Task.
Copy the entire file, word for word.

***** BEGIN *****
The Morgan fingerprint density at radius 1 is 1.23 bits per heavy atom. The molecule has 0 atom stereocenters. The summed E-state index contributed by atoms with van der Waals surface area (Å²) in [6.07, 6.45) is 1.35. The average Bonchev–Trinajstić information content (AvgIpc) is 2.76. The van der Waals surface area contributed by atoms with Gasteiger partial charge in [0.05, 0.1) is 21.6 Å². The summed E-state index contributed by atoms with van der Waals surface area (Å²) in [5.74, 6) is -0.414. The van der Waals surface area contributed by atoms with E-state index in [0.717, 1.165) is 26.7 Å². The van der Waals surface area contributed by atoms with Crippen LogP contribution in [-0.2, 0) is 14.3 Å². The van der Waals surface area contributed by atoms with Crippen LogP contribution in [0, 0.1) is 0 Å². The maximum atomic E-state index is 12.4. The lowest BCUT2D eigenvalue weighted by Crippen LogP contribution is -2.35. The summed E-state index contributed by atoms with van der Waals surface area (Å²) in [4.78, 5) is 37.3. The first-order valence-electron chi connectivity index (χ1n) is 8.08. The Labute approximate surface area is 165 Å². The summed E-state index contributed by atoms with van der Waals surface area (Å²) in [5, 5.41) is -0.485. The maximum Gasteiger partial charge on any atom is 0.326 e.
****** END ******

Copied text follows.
The Morgan fingerprint density at radius 1 is 1.23 bits per heavy atom. The molecule has 0 atom stereocenters. The summed E-state index contributed by atoms with van der Waals surface area (Å²) in [6.07, 6.45) is 1.35. The average Bonchev–Trinajstić information content (AvgIpc) is 2.76. The van der Waals surface area contributed by atoms with Gasteiger partial charge in [0.05, 0.1) is 21.6 Å². The summed E-state index contributed by atoms with van der Waals surface area (Å²) in [5.74, 6) is -0.414. The van der Waals surface area contributed by atoms with E-state index in [0.717, 1.165) is 26.7 Å². The van der Waals surface area contributed by atoms with Crippen LogP contribution in [-0.2, 0) is 14.3 Å². The van der Waals surface area contributed by atoms with Crippen LogP contribution in [0, 0.1) is 0 Å². The maximum atomic E-state index is 12.4. The lowest BCUT2D eigenvalue weighted by Crippen LogP contribution is -2.35. The summed E-state index contributed by atoms with van der Waals surface area (Å²) in [4.78, 5) is 37.3. The first-order valence-electron chi connectivity index (χ1n) is 8.08. The Labute approximate surface area is 165 Å². The summed E-state index contributed by atoms with van der Waals surface area (Å²) in [5, 5.41) is -0.485. The maximum Gasteiger partial charge on any atom is 0.326 e.